LONDON (Reuters) – Manchester United will be without skipper Wayne Rooney, Marouane Fellaini, Michael Carrick and Anthony Martial for their visit to Watford on Saturday when the Premier League resumes after the international break.
Manager Louis van Gaal confirmed their absences at his pre-match briefing on Friday, saying that 19-year-old James Wilson, who has only played for eight minutes in the league this season, would lead the front line.
But, Van Gaal added that Wilson would not play for the whole match at Vicarage Road because he has “a lack of match rhythm.”
Rooney, who scored his 51st goal for England when they beat France 2-0 on Tuesday, has not trained since because of illness, though Van Gaal hopes he will be fit for United’s Champions League match against PSV Eindhoven next week.
Martial, who also played in Tuesday’s international at Wembley, left the stadium on crutches after taking a heavy blow to the top of his foot.
Carrick suffered an ankle injury when England played Spain last Friday while Fellaini will miss his second successive league match after picking up a leg injury.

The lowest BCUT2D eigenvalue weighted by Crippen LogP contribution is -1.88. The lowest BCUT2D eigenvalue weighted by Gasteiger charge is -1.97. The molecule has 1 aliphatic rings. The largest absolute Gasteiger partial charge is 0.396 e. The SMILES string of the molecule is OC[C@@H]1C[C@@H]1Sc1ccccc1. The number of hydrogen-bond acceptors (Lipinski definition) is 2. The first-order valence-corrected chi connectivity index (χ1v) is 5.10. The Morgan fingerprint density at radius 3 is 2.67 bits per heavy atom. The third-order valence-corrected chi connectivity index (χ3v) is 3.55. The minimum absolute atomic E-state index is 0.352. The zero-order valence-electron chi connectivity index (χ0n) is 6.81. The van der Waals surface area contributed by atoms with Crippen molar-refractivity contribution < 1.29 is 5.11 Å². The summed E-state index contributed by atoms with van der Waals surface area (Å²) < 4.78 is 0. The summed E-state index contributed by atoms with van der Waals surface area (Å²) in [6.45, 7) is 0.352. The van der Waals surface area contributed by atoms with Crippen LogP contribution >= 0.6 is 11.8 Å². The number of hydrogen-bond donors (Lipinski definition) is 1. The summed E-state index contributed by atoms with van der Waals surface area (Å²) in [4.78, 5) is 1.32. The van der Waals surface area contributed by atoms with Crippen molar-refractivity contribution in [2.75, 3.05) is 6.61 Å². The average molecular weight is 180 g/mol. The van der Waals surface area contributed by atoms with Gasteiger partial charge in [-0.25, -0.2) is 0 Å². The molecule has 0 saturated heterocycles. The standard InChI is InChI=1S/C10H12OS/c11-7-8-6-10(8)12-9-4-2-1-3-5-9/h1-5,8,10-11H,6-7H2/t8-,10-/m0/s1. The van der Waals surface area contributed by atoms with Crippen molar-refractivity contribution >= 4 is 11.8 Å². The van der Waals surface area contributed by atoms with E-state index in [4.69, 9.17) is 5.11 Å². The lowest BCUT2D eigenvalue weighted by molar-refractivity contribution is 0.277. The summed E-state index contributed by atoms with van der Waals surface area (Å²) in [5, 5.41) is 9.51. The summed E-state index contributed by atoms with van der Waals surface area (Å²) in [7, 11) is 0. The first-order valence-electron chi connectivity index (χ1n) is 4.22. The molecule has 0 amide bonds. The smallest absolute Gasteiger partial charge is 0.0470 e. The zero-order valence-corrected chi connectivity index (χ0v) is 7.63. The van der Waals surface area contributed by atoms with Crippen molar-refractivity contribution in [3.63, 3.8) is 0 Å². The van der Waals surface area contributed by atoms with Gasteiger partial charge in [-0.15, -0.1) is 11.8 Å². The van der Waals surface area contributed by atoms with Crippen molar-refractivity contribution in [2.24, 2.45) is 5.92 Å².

Van Gaal added that France international Morgan Schneiderlin and Germany’s Bastian Schweinsteiger could both play against Watford, despite being involved in the France-Germany friendly in Paris during last week’s terror attacks which left at least 129 people dead.
“I think for every human being in this world, it was a big blow,” so I don’t think I have to mention what our discussions were, but Schweinsteiger and Schneiderlin can play,” he said.
United go to Watford fourth in the table, and have not conceded a goal in any of their last five matches, although goals have been hard to come by with only three scored.
There will be a minute’s silence and the French national anthem will be played before every Premier League match this weekend, which Van Gaal says shows support to the French people.
English also fans joined in singing La Marseillaise at Wembley on Tuesday and Van Gaal said: “We, as a member of the sport of football, cannot do too much — we can give support in symbols and this is a nice thing for the French people, the victims, their relatives to give them force and strength to survive.”
(Reporting by Mike Collett; Editing by John O’Brien)